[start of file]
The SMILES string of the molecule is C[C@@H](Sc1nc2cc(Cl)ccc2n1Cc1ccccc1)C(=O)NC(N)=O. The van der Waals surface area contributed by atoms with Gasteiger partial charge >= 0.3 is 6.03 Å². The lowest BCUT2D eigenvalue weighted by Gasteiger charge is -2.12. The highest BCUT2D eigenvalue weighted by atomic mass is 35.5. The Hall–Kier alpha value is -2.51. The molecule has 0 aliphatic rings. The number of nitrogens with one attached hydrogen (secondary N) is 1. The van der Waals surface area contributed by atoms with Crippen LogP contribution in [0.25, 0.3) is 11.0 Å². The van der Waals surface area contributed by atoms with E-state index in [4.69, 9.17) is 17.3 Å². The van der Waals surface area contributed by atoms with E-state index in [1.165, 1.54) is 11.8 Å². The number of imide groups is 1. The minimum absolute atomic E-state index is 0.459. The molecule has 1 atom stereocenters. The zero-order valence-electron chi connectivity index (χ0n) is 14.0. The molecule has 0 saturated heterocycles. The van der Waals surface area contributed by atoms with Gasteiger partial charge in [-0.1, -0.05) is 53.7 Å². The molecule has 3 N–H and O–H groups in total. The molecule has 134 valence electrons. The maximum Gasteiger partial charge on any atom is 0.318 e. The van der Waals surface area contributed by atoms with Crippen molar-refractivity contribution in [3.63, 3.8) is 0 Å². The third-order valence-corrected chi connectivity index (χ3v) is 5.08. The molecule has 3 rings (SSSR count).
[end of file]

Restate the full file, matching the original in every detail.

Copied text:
The SMILES string of the molecule is C[C@@H](Sc1nc2cc(Cl)ccc2n1Cc1ccccc1)C(=O)NC(N)=O. The van der Waals surface area contributed by atoms with Gasteiger partial charge >= 0.3 is 6.03 Å². The lowest BCUT2D eigenvalue weighted by Gasteiger charge is -2.12. The highest BCUT2D eigenvalue weighted by atomic mass is 35.5. The Hall–Kier alpha value is -2.51. The molecule has 0 aliphatic rings. The number of nitrogens with one attached hydrogen (secondary N) is 1. The van der Waals surface area contributed by atoms with Crippen LogP contribution in [0.25, 0.3) is 11.0 Å². The van der Waals surface area contributed by atoms with E-state index in [4.69, 9.17) is 17.3 Å². The van der Waals surface area contributed by atoms with E-state index in [1.165, 1.54) is 11.8 Å². The number of imide groups is 1. The minimum absolute atomic E-state index is 0.459. The molecule has 1 atom stereocenters. The zero-order valence-electron chi connectivity index (χ0n) is 14.0. The molecule has 0 saturated heterocycles. The van der Waals surface area contributed by atoms with Gasteiger partial charge in [-0.1, -0.05) is 53.7 Å². The molecule has 3 N–H and O–H groups in total. The molecule has 134 valence electrons. The maximum Gasteiger partial charge on any atom is 0.318 e. The van der Waals surface area contributed by atoms with Crippen molar-refractivity contribution in [3.63, 3.8) is 0 Å². The third-order valence-corrected chi connectivity index (χ3v) is 5.08. The molecule has 3 rings (SSSR count).